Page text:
Generally, if you’re trading in a car you still owe money on, you’re sitting in one of two camps.

Trading in with positive equity

If your car is worth more than the amount you owe on your current car loan, it is known as positive equity.

Let’s say you owe $3,000 on your current car loan. You take your car in to a dealership to trade it in, and the dealer offers you $5,000 for it. What may happen in this situation is the dealer takes your car, pays off the loan and puts that extra $2,000 towards the purchase of your new vehicle, lowering the purchase price of the car and the amount of the new loan.

If you’re trading in your car while still owing on the loan consider whether you’ll be in positive or negative equity. Source: Oleksandr Rzhanitsyn (Shutterstock)

Trading in with negative equity

If your car is worth less than the loan amount remaining, this is called being in negative equity and you may have to pay the difference between your loan balance and the trade in value at the dealership.

For example, if you owe $5,000 on your current car loan and the dealer offers you $3,000 for your car then you have $2,000 of negative equity.

When it comes to making the trade, you may need to pay off the outstanding amount – in this example $2,000 – when making the new car purchase. Alternatively, the dealer may suggest that you roll the negative equity over into the loan for your new car.

How to get the best trade in value

Keeping your car well maintained can be an easy way of increasing its trade in value. Source: Atstock Productions (Shutterstock)
    1. Take care of your car. Consider getting it serviced regularly and ensure each service is recorded in the car’s logbook as proof of maintenance.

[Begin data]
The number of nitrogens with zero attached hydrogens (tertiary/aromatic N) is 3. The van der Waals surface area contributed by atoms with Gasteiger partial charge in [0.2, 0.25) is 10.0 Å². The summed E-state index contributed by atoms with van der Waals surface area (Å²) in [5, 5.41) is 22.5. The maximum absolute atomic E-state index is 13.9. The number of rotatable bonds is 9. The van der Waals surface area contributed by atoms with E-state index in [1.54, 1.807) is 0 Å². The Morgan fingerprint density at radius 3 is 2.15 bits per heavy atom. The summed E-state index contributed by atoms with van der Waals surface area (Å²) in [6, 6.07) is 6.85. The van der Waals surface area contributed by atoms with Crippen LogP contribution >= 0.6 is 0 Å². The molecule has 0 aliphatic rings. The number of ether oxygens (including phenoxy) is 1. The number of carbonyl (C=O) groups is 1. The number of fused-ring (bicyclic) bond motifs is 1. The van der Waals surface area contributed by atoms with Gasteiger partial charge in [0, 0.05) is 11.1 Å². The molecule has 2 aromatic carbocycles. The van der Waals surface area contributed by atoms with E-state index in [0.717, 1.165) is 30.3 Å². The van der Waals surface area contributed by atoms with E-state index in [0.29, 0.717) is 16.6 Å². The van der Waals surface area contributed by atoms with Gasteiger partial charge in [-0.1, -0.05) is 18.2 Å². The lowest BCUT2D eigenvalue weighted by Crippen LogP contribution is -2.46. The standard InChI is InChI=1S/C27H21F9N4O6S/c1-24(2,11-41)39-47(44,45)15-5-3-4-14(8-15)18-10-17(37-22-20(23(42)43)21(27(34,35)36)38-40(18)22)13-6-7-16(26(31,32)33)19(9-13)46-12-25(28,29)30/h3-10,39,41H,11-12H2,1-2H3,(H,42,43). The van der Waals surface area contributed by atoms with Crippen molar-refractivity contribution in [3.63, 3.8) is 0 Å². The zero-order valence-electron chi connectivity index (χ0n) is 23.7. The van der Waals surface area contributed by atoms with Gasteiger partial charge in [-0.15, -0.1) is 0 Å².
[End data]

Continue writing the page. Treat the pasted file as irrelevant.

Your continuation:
2. Make repairs as necessary. If something doesn’t seem right with your car don’t just ignore it, because the dealer probably won’t.
    3. Keep the car clean. Especially when you bring it in to the dealership, ensure that both the inside and the outside of the car are clean and well maintained. First impressions count.
    4. Do your research. Websites such as Redbook.com.au and Carsales.com.au can give you an idea of what your car may be worth and how much other people are asking for cars similar to yours. Knowing how much your car is likely to get on the open market will help you identify if the dealer is under-pricing your vehicle.
    5. Familiarise yourself with common dealer tactics. They want to make a profit from your vehicle, so the lower the trade in value they offer, the more money they could stand to make.
    6. Look around for the best deal. Consider visiting a few different car dealerships so you can compare what they may be willing to offer.

Considering purchasing a car with a loan? The table below displays a snapshot of  fixed rate car loans available on Canstar’s database – where the loan is secured by the car/vehicle – with links to providers’ websites. This table is sorted by Star Ratings (highest to lowest), then by provider name (alphabetically). The options displayed are based on a loan amount of $20,000 with a 5 year term in NSW. Before committing to a car loan, check upfront with the provider and read the PDS to confirm whether it meets your needs. Read the Comparison Rate Warning.

Compare more car loans